The Importance of Sports touches every culture on a global scale. Everyone is involved in sports whether playing or as a spectator etc. Sport teaches positive qualities such as teamwork, discipline, healthy competitiveness & respect to name a few.
But the past few decades have seen a notable move onto the weird & wonderful sporting ventures whilst retaining the traditional beloved games of old. As I was browsing through the Dooyoo site, coming across 'Other Events', I thought of a challenging sport, but 'not as we know it Jim'!
Did any Dooyooers know that Underwater Rugby is an actual and very popular sport in Europe? Because I didn't!
As in the traditional game of rugby, there are fifteen players on a team; this is equaled out to six in the water, five substitute players and four reserves. Although the reserve players are not permitted to play in a game already started with the eleven players.
The players adorn the usual under water paraphernalia of snorkels, mask, fins, and ear protectors and even numbered water polo caps.
The teams must have matching swim suits; white/dark white or dark blue/black. With the home team wearing the dark colours.
~The Playing area~
The playing area is between 3.5 and 5 meters deep, 12-18 meters long and 8 to 12 meters wide.
The open wire basket goals are 40-45 cm in diameter and placed at the bottom of the pool at either end.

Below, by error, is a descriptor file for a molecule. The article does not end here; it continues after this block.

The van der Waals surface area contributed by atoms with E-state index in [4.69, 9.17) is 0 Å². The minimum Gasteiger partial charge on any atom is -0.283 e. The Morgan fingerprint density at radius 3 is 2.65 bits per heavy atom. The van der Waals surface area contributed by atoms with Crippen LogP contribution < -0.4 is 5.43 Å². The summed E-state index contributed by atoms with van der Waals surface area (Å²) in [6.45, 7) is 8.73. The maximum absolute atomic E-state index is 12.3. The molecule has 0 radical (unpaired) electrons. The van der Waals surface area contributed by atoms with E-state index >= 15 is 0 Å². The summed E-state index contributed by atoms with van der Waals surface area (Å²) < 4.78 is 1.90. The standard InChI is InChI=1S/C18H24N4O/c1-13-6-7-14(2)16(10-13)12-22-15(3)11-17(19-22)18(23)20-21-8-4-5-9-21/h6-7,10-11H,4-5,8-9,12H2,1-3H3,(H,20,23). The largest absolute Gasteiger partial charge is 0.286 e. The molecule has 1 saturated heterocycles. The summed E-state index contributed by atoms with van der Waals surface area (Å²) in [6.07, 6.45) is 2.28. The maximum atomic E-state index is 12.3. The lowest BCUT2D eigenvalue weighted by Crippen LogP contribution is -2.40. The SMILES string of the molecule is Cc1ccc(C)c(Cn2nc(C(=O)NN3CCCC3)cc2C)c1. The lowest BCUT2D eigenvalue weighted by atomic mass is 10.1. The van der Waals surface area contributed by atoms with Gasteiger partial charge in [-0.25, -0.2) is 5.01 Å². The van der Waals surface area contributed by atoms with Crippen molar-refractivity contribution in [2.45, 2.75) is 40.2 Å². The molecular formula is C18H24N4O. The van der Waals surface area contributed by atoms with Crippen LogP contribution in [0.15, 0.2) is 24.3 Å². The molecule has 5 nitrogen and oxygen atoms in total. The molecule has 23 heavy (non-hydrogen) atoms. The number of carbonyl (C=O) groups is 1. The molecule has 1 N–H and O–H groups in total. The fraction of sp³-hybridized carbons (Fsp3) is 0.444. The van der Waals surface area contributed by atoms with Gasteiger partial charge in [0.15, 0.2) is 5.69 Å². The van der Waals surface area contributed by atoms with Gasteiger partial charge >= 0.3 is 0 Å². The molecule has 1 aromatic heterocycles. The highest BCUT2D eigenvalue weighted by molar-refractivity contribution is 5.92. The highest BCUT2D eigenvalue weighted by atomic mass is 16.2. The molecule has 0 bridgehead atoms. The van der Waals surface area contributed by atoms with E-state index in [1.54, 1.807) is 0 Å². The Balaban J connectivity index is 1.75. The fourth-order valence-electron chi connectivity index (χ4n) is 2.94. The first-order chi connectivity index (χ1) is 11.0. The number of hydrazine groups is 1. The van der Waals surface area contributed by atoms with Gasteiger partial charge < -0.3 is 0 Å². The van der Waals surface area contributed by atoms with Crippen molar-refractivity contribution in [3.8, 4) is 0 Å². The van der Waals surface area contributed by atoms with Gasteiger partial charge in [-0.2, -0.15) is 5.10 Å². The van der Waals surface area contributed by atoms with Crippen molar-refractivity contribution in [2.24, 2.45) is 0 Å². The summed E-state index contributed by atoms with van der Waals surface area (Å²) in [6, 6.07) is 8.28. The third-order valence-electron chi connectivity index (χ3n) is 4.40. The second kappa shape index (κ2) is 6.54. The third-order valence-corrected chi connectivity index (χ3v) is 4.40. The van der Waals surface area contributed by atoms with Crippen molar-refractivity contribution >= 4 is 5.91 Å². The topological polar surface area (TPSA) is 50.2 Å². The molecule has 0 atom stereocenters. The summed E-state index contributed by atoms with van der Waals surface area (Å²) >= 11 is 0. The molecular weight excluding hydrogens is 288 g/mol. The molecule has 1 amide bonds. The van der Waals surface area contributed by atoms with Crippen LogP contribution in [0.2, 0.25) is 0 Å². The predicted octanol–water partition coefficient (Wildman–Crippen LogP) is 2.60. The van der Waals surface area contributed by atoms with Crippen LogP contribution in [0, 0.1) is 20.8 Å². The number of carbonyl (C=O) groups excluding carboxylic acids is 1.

The ball is filled with salt water to retain negatively buoyancy, approximately 52 cm in circumference and is black and white or red.
> Three referees monitor the game, two in the water and one on the deck.
> The game is two 15 minute halves with a brief four minute half time.
> Penalties incur two minutes out of the water leaving their team a player short.
> Fouls can be for removal of an opponent's equipment etc.
> The game begins by a referee placing the ball on the bottom of the pool at the center of play. With each team lining up at their end of the pool along the edge, at the sound of the whistle, all head for the ball. The one in goal defends but may not hold onto or put their body into the basket to prevent a goal being scored.
Apparently, it was as far back as 1961 that Ludwig von Bersuda, a member of the German Underwater Club in Cologne, came up with the idea of an underwater ball game.
I feel that for entertainment value alone, apart from the fun competitors obtain from playing, these alternative games have a place in the sporting world!